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Open letter to NUS: Let us film your National Conference

An open letter from the editors of Honi Soit and other Australian student publications

open letter 2

The National Union of Students (NUS) is the peak representative body for undergraduate university students in Australia. Its delegates are elected by students; the University of Sydney’s seven delegates were elected alongside SRC councillors and your humble Honi Soit editors at the student elections in September. The NUS National Conference (NatCon) will run from December 7-11.

Dear NUS President Rose Steele and 2015 delegates,

On the 5th of November, two Honi Soit reporters live-streamed the University of Sydney’s now infamous “repselect” SRC meeting on Periscope to an audience of 4,993 people. The live-stream quickly became the main source for resulting media coverage by Sydney Morning Herald, Junkee and the ABC for an eventful six hours.

Despite being a spontaneous move, the livestream of #repselect has reignited debate about transparency within student organisations.

The National Union of Students (NUS) will be holding its National Conference (NatCon) in one week’s time. It has become custom for delegates to pass a motion issuing a blanket ban on video recording on the first day of this conference. Honi Soit believes this harms the transparency of NUS and as a result makes its delegates, who are elected by students at their universities, less accountable to their constituents.

Given the controversial nature of past conferences, we believe video recording and open media access is vital to the health of the union. Just as question time is a crucial accountability measure in Federal Parliament, where MPs are answerable to public criticism, a transparent NatCon should too be the crux of its organisational culture.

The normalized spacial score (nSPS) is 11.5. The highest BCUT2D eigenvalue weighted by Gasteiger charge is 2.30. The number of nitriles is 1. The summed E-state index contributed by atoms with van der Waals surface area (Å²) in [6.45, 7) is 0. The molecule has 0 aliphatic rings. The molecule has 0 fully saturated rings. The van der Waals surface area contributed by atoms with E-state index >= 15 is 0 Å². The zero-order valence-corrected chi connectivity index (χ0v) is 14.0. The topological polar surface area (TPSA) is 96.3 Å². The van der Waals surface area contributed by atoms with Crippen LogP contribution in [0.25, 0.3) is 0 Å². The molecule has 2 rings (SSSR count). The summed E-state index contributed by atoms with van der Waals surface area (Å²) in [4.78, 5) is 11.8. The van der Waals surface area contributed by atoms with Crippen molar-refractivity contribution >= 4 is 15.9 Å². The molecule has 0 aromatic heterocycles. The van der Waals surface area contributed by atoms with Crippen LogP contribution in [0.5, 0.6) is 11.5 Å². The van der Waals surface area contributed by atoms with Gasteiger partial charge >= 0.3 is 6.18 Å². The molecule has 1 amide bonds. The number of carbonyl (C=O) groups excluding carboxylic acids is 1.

A recurring argument against filming NatCon is the need to ensure the conference floor remains a safe space for students to talk about sensitive issues like mental illness and sexual assault. Without undermining the importance of those issues, personal reflections on the conference floor should not come at the expense of NatCon’s integrity as a decision-making instrument of a representative body. Furthermore, this argument is ill-contrived as a considerable audience–those who can afford the $200 observer fee– will hear these personal reflections anyway. If such reflections are necessary for delegates to receive remunerated positions, all SSAF-paying students deserve to hear them.

The current $200 observer fee is prohibitively expensive. NatCon’s inaccessibility is compounded when the costs of interstate travel, forgone work shifts and accommodation are considered. In the absence of a live-stream, NatCon discriminates based on means: the very grounds on which the NUS recently, and rightly, opposed university fee deregulation

Motioning against a live-stream is an arbitrary measure that serves to lock out poorer students.

At the University of Sydney, SRC council meetings are open for all students to attend with full minutes published online, much like councils and unions across the country. NUS is atypical of both student unions overseas and Australian political groups: NUS UK broadcast their national conference live, and the ALP’s national conference is fully accessible to the media.

We firmly believe that NUS should allow open access for student journalists to film and broadcast at the conference. NatCon is meant to be the heart of our student union, and yet due to its culture, few students have even heard of it.

For NUS to reject a more transparent NatCon is for it to undermine the purpose of the event. The recent trend of banning recording at NatCon places NUS at risk of becoming a body that is out-of-sight, out-of-reach and out-of-interest of its constituency. We believe that a live-stream would be a step towards more accurate and powerful student representation.

Without transparency, NUS will simply be a clique for budding career politicians, instead of the national union that students need it to be.

Regards,

Honi Soit, University of Sydney 

Lot’s Wife, Monash University

On Dit, Adelaide University

Catalyst, RMIT

Rabelais, La Trobe University

Farrago, University of Melbourne

Empire Times, Flinders University

Pelican, University of Western Australia

Togatus, University of Tasmania

Hungappa, Charles Sturt University (Wagga Wagga campus)

Woroni, Australian National University

Metior, Murdoch University

Vertigo, University of Technology Sydney

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